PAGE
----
Exercising regularly, eating a healthy diet, developing a regular sleep cycle, reducing stress, and drinking plenty of water daily can contribute to a lower BMI. You can also seek out a dietician for tailored recommendations. Upping your intake of foods rich in iron, magnesium, fiber, and anti-inflammatory properties can also contribute to a healthier lifestyle and ease symptoms.
Inositol, which is largely derived from B vitamin, is also a natural way of controlling irregular hormones, insulin resistance, and inflammation. Inositol, which might be taken as Myo-inositol, D-chiro-inositol, or a combination of the two, are nine naturally occurring compounds that are somewhat effective at improving the chances of fertility.
Inositol has been shown to improve fertility in some women with PCOS since it can improve ovarian function, and it also may help prevent diabetes (and gestational diabetes, too). Some studies have found that Inositol provides a higher pregnancy rate than metformin; compared to metformin in a controlled trial, Inositol achieved a 30% pregnancy rate over 18%.
Other benefits of the Inositol may include reduced anxiety, controlled blood sugar, and reduced depression. These benefits are supported in the literature, but there is still much to be known about the nuances of Inositol’s effects on the body.
Adaptogen Herbs and Other Supplements
You might also try adaptogen herbs. Adaptogen herbs balance hormones related to sexual function, in this case, the androgens, and they might ease PCOS symptoms like irregular periods.
Caution should be used when taking herbal supplements as their health claims cannot be evaluated by the FDA. Speak with your doctor about using maca root, ashwagandha, holy basil, licorice root, chasteberry, or Tribulus Terrestris for improving PCOS symptoms.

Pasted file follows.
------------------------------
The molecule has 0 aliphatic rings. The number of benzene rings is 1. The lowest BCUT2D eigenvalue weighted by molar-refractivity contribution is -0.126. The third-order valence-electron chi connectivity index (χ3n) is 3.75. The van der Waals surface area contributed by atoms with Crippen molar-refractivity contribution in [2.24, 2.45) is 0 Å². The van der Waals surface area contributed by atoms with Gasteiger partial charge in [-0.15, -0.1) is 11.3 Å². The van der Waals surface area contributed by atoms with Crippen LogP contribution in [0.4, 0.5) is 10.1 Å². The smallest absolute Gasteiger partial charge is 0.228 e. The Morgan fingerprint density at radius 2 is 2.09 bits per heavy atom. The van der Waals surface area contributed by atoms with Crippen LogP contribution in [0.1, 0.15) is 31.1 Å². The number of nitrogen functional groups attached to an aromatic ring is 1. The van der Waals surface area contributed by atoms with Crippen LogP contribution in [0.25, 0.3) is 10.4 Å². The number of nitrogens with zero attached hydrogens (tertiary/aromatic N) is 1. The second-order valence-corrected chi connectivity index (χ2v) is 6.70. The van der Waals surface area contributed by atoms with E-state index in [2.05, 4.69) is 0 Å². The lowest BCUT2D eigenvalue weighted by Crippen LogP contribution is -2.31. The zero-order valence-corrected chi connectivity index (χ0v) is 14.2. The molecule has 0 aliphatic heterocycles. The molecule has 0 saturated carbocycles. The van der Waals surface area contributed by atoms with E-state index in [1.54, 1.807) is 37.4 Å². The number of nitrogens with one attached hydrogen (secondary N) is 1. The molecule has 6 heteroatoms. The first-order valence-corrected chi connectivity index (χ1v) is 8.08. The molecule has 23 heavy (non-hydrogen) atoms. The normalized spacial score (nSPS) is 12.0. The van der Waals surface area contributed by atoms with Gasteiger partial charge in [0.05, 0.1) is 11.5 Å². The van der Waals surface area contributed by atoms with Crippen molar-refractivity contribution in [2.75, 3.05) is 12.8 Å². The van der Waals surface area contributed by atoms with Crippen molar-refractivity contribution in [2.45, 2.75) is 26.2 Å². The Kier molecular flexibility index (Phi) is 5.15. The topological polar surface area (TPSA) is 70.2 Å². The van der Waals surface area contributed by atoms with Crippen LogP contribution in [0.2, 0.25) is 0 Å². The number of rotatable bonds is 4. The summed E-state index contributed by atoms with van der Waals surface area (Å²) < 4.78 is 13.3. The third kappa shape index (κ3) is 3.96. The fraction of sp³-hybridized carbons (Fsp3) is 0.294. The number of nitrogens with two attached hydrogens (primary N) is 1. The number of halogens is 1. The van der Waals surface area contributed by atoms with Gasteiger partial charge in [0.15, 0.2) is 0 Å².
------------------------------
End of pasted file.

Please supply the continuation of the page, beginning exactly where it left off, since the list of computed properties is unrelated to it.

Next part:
Other supplements like berberine, chromium, cinnamon, and turmeric can contribute to stabilizing insulin resistance and decreasing inflammation. Alternatively, taking zinc might boost fertility and the immune system, as well as remove unwanted hair growth and alopecia.
While not entirely affective, taking in natural remedies can regulate some of the body’s natural processes to make them easier and more likely to function properly.
This might include things like acupuncture, which could increase blood flow to the ovaries, reduce cortisol levels, improve sensitivity to insulin, and manage weight loss.
Things to Avoid
When it comes to natural treatments, it’s a good idea to consider avoiding certain things that might increase risks related to PCOS. Reducing your caffeine and alcohol intake is a good way to improve insulin and metabolic function.
Additionally, it’s also a good idea to avoid endocrine disruptors. Endocrine disruptors like dioxins, phthalates, pesticides, BPAs, and glycol ethers can be introduced to the body through ingestion, inhalation, or topical application through skin or through hair products. Endocrine disruptors are chemicals and they will interfere with the body’s hormonal reactions. Essentially, they will mimic the sex hormones that normally regulate reproductive systems and cause confusion in the body.
Other things to be wary of include therapies that make claims that are too good to be true, and are often not regulated by the FDA.
- Systemic enzyme therapies
- Supplements/herbs that are will “cure all” or resolve your problems instantly
- Progestin, which might make it harder for you to become pregnant (and is often used as a form of contraception)
Managing PCOS Through Natural Treatment
No treatment for PCOS is considered to be one hundred per cent effective at regulating the menstrual cycle, improving the chances of getting pregnant, or reducing the negative symptoms.
The natural treatments that you use in order to manage the PCOS symptoms should be recommended and supported by your family physician. That way the prescribed method is right for your unique needs. However, know that a natural treatment option for PCOS is not out of the question!